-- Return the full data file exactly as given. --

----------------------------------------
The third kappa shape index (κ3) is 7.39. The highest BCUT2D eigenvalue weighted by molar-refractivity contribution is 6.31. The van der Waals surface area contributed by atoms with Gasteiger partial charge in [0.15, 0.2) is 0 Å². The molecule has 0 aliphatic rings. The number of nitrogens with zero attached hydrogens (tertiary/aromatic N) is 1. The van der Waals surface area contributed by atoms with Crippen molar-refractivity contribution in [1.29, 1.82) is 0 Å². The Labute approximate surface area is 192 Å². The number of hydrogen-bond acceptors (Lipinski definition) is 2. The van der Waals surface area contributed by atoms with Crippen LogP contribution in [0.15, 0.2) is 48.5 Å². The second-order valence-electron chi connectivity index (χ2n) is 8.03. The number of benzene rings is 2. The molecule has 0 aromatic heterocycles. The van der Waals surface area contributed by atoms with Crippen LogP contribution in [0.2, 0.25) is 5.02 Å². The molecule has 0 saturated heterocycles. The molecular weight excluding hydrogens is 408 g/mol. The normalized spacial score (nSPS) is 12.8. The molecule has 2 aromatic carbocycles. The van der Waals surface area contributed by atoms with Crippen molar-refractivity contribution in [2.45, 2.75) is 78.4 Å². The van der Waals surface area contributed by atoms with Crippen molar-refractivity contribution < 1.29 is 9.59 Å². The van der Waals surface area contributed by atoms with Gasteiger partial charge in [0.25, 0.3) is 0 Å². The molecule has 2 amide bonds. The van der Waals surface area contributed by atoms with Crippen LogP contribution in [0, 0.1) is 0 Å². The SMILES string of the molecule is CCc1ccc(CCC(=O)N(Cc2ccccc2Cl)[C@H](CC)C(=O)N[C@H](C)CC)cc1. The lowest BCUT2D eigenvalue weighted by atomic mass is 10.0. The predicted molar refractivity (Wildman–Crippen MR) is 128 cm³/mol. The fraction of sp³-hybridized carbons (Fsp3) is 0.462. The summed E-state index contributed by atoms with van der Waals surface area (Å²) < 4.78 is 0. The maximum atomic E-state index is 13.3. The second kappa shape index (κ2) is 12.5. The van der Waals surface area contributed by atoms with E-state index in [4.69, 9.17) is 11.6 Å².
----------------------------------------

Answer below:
The third kappa shape index (κ3) is 7.39. The highest BCUT2D eigenvalue weighted by molar-refractivity contribution is 6.31. The van der Waals surface area contributed by atoms with Gasteiger partial charge in [0.15, 0.2) is 0 Å². The molecule has 0 aliphatic rings. The number of nitrogens with zero attached hydrogens (tertiary/aromatic N) is 1. The van der Waals surface area contributed by atoms with Crippen molar-refractivity contribution in [1.29, 1.82) is 0 Å². The Labute approximate surface area is 192 Å². The number of hydrogen-bond acceptors (Lipinski definition) is 2. The van der Waals surface area contributed by atoms with Crippen LogP contribution in [0.15, 0.2) is 48.5 Å². The second-order valence-electron chi connectivity index (χ2n) is 8.03. The number of benzene rings is 2. The molecule has 0 aromatic heterocycles. The van der Waals surface area contributed by atoms with Crippen LogP contribution in [0.2, 0.25) is 5.02 Å². The molecule has 0 saturated heterocycles. The molecular weight excluding hydrogens is 408 g/mol. The normalized spacial score (nSPS) is 12.8. The molecule has 2 aromatic carbocycles. The van der Waals surface area contributed by atoms with Crippen molar-refractivity contribution in [2.45, 2.75) is 78.4 Å². The van der Waals surface area contributed by atoms with Crippen molar-refractivity contribution < 1.29 is 9.59 Å². The van der Waals surface area contributed by atoms with Gasteiger partial charge in [0.25, 0.3) is 0 Å². The molecule has 2 amide bonds. The van der Waals surface area contributed by atoms with Crippen LogP contribution in [0, 0.1) is 0 Å². The SMILES string of the molecule is CCc1ccc(CCC(=O)N(Cc2ccccc2Cl)[C@H](CC)C(=O)N[C@H](C)CC)cc1. The lowest BCUT2D eigenvalue weighted by atomic mass is 10.0. The predicted molar refractivity (Wildman–Crippen MR) is 128 cm³/mol. The fraction of sp³-hybridized carbons (Fsp3) is 0.462. The summed E-state index contributed by atoms with van der Waals surface area (Å²) < 4.78 is 0. The maximum atomic E-state index is 13.3. The second kappa shape index (κ2) is 12.5. The van der Waals surface area contributed by atoms with E-state index in [4.69, 9.17) is 11.6 Å².